Before Bruce began playing all 20 songs from The River last night, he told the sold-out crowd at The Garden, “I wanted to make a big record that felt like life.”
I never feel more alive than when I’m at a Springsteen show.
Part of it is the emotional storytelling he does in every song– with poetic, often haunting lyrics that stick in your mind for decades because they trigger memories and touch your soul.
The River was one of the first albums I owned and I listened to it over and over again, always finding new nuances. Bruce creates characters in a world where work is hard, love is tangled and uncertain, and freedom and dreams are what save us.
Playing my River cassette tape on my Sony boom box, I loved rock classics like “Hungry Heart,” “Sherry Darling,” and “Out on the Street.” (What teenager doesn’t want to belt out “When I’m out on the street. I talk the way I want to talk!”?)
I was thrilled by the 1980’s technological advancement that allowed me to listen to the same song on repeat as many times as I wanted. I went through a “Drive All Night” phase and must have played that song a thousand times, dreaming of whichever boy I liked, wishing anyone would ever love me like that.
I also connected with the ballads. The tragic emptiness of “The River,” the brutal dose of reality and family strife in “Independence Day,” and the desperate longing of “Fade Away,” all came back to me. I was back in my high school bedroom with the blue shag carpet and flowered sheets, earnestly singing every word.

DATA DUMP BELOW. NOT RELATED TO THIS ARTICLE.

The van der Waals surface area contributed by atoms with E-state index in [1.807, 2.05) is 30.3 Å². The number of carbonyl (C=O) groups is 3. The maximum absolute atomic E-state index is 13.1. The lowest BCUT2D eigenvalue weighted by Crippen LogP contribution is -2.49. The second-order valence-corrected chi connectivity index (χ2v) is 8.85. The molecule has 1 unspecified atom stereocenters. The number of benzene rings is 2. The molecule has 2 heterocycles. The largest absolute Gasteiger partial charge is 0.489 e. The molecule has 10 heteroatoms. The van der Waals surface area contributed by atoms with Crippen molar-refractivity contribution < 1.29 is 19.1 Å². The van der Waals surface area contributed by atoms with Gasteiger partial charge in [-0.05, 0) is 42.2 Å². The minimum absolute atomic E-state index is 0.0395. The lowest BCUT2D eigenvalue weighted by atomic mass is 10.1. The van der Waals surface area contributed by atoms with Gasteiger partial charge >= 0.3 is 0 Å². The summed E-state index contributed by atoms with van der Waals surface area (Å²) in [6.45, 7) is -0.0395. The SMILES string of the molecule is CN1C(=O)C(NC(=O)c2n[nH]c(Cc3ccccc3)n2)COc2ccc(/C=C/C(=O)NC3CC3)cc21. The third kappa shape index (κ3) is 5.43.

Bruce played every song with energy and heart, like he was rediscovering the lyrics for himself, with more life experience to change his lens.
You would never know the guy is 66 from the spark and endurance onstage. I’m sure he gears up for days for a show now. He clearly takes care of his body and must treat his voice with gingerly care. It’s still strong and gravelly and sexy as shit.
What other sexagenarian jumps into a standing crowd backwards and bodysurfs across a room?
Wilson balked at the hefty ticket price but he loved the show too. We went with old friends, David and Dana, which made the night even sweeter. If you’ve been to a Bruce concert, you know he’s like the bartender at Cheers, bringing together the E Street Band and thousands of screaming fans in one place to have a beer, sing songs and tell old stories.
Never disappointing his devoted fans, he played for more than three hours straight, and after The River, treated us to two of my favs: “She’s the One,” and “Candy’s Room.”
He also pulled out ” The Rising” before going into the classic encores and a fun ending with “Shout.” For a complete set list click here.
So yeah, it was a terrific night with Bruce and the heart-stopping, pants-dropping, hard-rocking, booty-shaking, love-making, earth-quaking, Viagra-taking, justifying, death-defying, legendary E Street Band!
Who knows how long they’ll be rocking the house? Each show feels like a moment in history to savor.